At best, when an individual such as Paul Krugman (International Trade Economist, Nobel Prize winner in economics and columnist for the New York Times) opine in a public forum, it’s an insightful piece of analysis, a useful expression of sentiment, or an effective way of providing sorely needed background on important issues. Occasionally, however, important things gain momentum because the times were right and a single voice forcefully articulates what is happening. This may be one of those occasions: Paul Krugman has published his belief that solar energy’s time has come.
In his New York Times column [06 November 2011, Here Comes the Sun] Krugman takes on three interrelated and explosive issues:
One: Taking the crown of most important new technology from computers, solar power is on the verge of becoming the technology the world not only desperately needs, but is “on the cusp of an energy transformation” because the cost of solar power is dropping so fast. The rate of price decrease is now at 7% a year and accelerating, which means that within a few years energy from solar panels will be cheaper than from burning coal.
Two: The ascendency of solar energy, which is already well underway in many parts of the world (e.g. China, India, Europe) scares the absolute living daylights out of an entrenched energy industry dominated by fossil fuels. There is nothing, truly nothing, that won’t be tried to delay, obscure, obstruct and deflect energy transformation. Nothing short of the richest and most powerful industry in the world is at stake, so in the battle against alternative forms of energy, money is no object. Politics and the media will follow thereafter.
Three: As an example of the dynamics created by the fossil fuel industry and the competition with solar power, the United States and other places in the world are suddenly in the rush to develop natural gas extraction from deep layers of shale. The extraction process, already notoriously known as “fracking,” has set off alarm bells because of its potential threat to the environment. Krugman outlines the threat and emphasizes that it represents a concerted attempt by the fossil fuel industry to reap profits while avoiding the cost of environmentally responsible development. In short, industry wants a massive delayed subsidy for any messes it creates, while simultaneously attempting to short-change subsidy for alternative energies, especially solar.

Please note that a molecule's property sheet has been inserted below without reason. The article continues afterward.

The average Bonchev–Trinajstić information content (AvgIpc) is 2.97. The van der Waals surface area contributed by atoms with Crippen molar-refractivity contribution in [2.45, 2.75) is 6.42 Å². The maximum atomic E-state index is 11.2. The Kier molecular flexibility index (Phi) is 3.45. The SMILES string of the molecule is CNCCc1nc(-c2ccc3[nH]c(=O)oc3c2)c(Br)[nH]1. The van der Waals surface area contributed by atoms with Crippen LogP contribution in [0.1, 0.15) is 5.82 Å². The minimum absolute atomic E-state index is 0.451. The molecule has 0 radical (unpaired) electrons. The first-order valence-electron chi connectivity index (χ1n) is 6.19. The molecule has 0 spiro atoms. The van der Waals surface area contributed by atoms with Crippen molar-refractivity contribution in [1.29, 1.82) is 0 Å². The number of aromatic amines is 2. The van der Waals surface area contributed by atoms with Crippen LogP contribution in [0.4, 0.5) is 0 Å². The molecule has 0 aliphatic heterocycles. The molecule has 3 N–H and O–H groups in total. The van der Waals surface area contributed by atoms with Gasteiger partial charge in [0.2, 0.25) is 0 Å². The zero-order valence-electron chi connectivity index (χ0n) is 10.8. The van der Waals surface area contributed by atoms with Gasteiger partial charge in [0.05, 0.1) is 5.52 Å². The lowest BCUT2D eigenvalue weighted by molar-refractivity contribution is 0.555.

Those people who follow the world energy crisis and the development of alternative energies will nod their head and say, “Nothing new here.” This is not quite accurate. What is new is that an extraordinarily influential economist, working in his academic wheelhouse, can see lines of supply, demand, and price converging on solar energy. He’s also willing to stick his neck out and make a statement:
So what you need to know is that nothing you hear from these people is true. Fracking is not a dream come true; solar is now cost-effective. Here comes the sun, if we’re willing to let it in.
Given the political atmosphere in his native United States, it is worth emphasizing that Krugman’s column is courageous. The pack of baying hounds has been at his heels for years, now the dogs of war will be let slip against him. Less poetically, he becomes the highly visible target for the obscuring, obstructing and, of course, ad hominem attacks that are sure to follow.
The SQUELCH button will be pressed. Let’s see how the world’s media reacts. Perhaps more importantly, for those whose intelligence tells them that Krugman is right and solar energy can be in ascendency, this is not only a test but an opportunity to do their part. -nk